Wendy Davis talks Texas in Washington
WASHINGTON — Texas Democratic State Sen. Wendy Davis returned to Washington, D.C. Monday, bringing her more progressive Lone Star message to a luncheon at the National Press Club.
In Washington, Davis focused her remarks mostly on Texas and her own personal story as a single mother who got an education and raised herself up to become one of the summer’s most discussed lawmakers.
“People get a little bit nervous when I approach a podium these days, and I am sure that you obviously know what happened on June 25th in the Texas state legislature. But in case you were one of the few people who was not live streaming it — I thought I’d just repeat the entire thing for you again today. So y’all just need to get comfortable,” she joked at the outset, referencing the 13-hour filibuster she staged in June to temporarily block abortion restricting legislation in Texas.
The bill ultimately became law, passing in a special legislative session and reaching Texas Gov. Rick Perry’s pen in July, but Davis’ effort earned her national coverage and made her a hero to pro-abortion activists, and a ready-made nemesis for anti-abortion advocates.
Davis, considered a rising star in the Democratic Party since her filibuster, discussed her role as a voice for the voiceless, using a childhood story of writing letters for her grandfather as a jumping off point and moving into her ability to provide a voice for pro-choice women and men during her filibuster.
“The voices we heard in support of my filibuster that night are not the ones we normally hear amplified across the state of Texas. And I think a lot of people who live outside our state are surprised that they even exist,” she said. “But Texans know that the voices in our state that shout the loudest haven’t often been the ones that speak for everyone.”
“That night, the nation was introduced to a force within our state — a force that’s going to have a lot to say about the shape that the future of Texas takes, the shape that America takes,” she said.
Davis lamented the state of Texas’ education system, the number of children in poverty in Texas, and the number of uninsured children in the state.
While Davis attacked Republicans in Texas for not listening to the people, she stressed a need for bipartisanship and interest in issues that are not traditionally Democratic.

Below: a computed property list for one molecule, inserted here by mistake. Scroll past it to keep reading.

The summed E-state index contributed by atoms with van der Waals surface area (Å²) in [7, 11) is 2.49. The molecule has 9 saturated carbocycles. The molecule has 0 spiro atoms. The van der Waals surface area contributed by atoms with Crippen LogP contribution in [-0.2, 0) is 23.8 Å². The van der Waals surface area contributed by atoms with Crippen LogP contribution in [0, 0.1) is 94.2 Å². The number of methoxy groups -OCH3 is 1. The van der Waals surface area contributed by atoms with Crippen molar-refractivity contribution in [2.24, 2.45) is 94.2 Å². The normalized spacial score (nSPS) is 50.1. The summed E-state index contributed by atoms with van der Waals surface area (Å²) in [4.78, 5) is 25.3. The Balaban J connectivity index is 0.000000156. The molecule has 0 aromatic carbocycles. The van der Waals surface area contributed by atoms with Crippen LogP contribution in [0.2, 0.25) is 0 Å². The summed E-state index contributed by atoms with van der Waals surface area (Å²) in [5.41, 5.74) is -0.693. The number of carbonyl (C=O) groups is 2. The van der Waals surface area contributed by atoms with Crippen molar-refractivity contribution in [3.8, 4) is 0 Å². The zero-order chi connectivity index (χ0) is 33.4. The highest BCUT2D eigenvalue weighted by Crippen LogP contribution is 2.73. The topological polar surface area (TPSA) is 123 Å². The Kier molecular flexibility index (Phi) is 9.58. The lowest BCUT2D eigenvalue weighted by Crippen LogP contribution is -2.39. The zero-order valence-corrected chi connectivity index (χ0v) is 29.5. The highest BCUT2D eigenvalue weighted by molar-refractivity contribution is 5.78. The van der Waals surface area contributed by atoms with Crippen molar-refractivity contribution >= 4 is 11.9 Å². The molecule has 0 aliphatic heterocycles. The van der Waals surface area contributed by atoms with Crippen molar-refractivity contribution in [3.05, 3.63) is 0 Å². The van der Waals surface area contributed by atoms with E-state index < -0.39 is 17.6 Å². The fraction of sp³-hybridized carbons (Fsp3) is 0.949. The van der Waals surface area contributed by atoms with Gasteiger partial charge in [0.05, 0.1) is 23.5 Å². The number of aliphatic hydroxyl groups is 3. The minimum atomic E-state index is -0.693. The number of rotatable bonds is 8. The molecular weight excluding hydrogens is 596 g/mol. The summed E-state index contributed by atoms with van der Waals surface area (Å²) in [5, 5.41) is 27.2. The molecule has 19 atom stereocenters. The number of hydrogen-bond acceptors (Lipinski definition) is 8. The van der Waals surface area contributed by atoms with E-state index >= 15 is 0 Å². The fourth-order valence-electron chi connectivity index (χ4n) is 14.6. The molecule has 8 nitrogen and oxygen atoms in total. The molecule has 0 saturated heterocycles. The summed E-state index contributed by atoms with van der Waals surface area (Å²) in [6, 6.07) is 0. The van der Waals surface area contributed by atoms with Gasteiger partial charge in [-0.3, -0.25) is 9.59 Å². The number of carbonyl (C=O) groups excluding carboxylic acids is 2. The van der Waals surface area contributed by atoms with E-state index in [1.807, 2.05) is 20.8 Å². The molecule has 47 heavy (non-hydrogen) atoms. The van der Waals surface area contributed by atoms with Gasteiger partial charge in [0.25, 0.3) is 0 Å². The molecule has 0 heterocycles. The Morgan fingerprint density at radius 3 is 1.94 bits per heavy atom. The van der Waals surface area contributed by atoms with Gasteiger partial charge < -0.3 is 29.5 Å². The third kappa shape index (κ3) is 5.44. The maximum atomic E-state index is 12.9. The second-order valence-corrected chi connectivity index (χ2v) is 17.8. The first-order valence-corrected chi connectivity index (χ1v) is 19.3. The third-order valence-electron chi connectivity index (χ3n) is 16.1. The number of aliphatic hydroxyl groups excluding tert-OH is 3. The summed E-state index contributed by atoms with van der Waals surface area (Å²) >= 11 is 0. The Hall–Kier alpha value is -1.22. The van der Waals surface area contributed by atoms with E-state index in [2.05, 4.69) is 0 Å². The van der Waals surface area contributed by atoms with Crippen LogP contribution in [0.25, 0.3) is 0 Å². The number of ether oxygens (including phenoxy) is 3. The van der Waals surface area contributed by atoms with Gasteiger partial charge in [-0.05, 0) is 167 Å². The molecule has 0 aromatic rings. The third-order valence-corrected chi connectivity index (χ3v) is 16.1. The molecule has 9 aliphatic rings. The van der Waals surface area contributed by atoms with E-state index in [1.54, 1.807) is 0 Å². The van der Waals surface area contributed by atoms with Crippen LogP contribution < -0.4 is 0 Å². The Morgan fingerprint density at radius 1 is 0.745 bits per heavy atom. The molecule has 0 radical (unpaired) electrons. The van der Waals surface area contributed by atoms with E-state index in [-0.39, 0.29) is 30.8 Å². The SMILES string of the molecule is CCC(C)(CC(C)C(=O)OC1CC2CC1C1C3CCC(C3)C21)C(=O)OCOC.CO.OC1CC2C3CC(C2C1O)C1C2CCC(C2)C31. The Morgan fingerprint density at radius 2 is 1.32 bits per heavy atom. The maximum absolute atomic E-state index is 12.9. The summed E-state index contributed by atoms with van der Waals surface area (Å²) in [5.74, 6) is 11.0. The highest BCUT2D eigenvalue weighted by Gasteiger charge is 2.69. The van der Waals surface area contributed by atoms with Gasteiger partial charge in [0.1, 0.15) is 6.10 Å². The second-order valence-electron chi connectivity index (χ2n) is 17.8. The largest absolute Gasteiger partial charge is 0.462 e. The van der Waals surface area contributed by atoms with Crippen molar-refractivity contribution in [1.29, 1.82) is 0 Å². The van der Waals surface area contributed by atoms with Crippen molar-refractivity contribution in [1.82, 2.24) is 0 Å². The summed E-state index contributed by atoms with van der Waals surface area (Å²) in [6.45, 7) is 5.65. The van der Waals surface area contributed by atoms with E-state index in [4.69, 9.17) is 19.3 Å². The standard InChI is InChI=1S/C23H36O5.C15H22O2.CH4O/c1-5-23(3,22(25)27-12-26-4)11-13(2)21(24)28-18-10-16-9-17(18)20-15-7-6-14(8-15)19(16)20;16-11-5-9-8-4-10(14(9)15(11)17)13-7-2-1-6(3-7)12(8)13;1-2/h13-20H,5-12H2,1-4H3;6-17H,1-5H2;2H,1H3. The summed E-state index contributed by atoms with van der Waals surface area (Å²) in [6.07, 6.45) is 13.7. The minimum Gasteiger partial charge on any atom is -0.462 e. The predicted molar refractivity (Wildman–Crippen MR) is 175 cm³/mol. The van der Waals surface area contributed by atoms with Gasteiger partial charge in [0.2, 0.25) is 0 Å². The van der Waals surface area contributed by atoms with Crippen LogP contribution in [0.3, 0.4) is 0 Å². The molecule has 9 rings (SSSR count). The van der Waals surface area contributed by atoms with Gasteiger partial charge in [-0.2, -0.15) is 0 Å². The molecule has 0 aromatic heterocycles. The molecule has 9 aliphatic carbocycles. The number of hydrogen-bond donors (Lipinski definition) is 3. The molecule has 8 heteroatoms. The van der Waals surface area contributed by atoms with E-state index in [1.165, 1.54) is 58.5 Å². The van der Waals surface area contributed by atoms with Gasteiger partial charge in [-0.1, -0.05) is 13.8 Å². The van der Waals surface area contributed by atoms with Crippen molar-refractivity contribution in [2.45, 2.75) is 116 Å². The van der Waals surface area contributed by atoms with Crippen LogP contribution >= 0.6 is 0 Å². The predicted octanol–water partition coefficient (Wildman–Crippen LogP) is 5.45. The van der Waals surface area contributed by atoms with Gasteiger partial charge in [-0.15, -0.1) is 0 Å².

“They brag about our low unemployment while at the same time slashing and dramatically underfunding public education,” she said.
“They’re not being true to what people in Texas are actually saying — people that they claim to represent. It would be just as if I pretended to be listening to my grandfather had to say and writing down whatever I felt,” Davis added.
Davis spoke at length about her own personal struggles, as a single mom, living in poverty until she got an education, eventually graduating from Harvard Law School.
“Anyone who believes that everything is bigger in Texas did not see the trailer my daughter and I lived in. I was always on the brink of a financial disaster back then—a flat tire meant having to choose a belonging to pawn at my local pawn shop,” she said.
She explained that her real life struggles have informed her legislative process.
“So the challenges that I’ve taken on as a legislator are really about two things: a path and a voice. And though I’ve been characterized by our governor and some others in the legislature as a bit of a problem, my record is really about trying to find solutions,” she said.
Nevertheless, according to Davis, while it can be important to find common ground, sometimes people have to “take a stand on sacred ground.”
“I will seek common ground because we all must. But sometimes you have to take a stand on sacred ground. Liberty. The freedom to choice what your future will hold,” she said.
“In the past few weeks, I’ve had so many young women tell me how much it meant to them see me stand up for them and alongside them,” she added. “And after that filibuster, I had more than a few come to me and simply cry. And what I see in their tears are not tears of defeat. Instead, it’s their understanding that even if only for a short while their voices, as much as mine, made a difference in the landscape of what was happening in the state of Texas. They were feeling the empowerment of discovery.”
Davis concluded her prepared remarks to a standing ovation. In the question-and-answer portion of the event she signaled she would be open to a run for governor in 2014.
Davis was last in Washington, D.C. in late July to fundraise.
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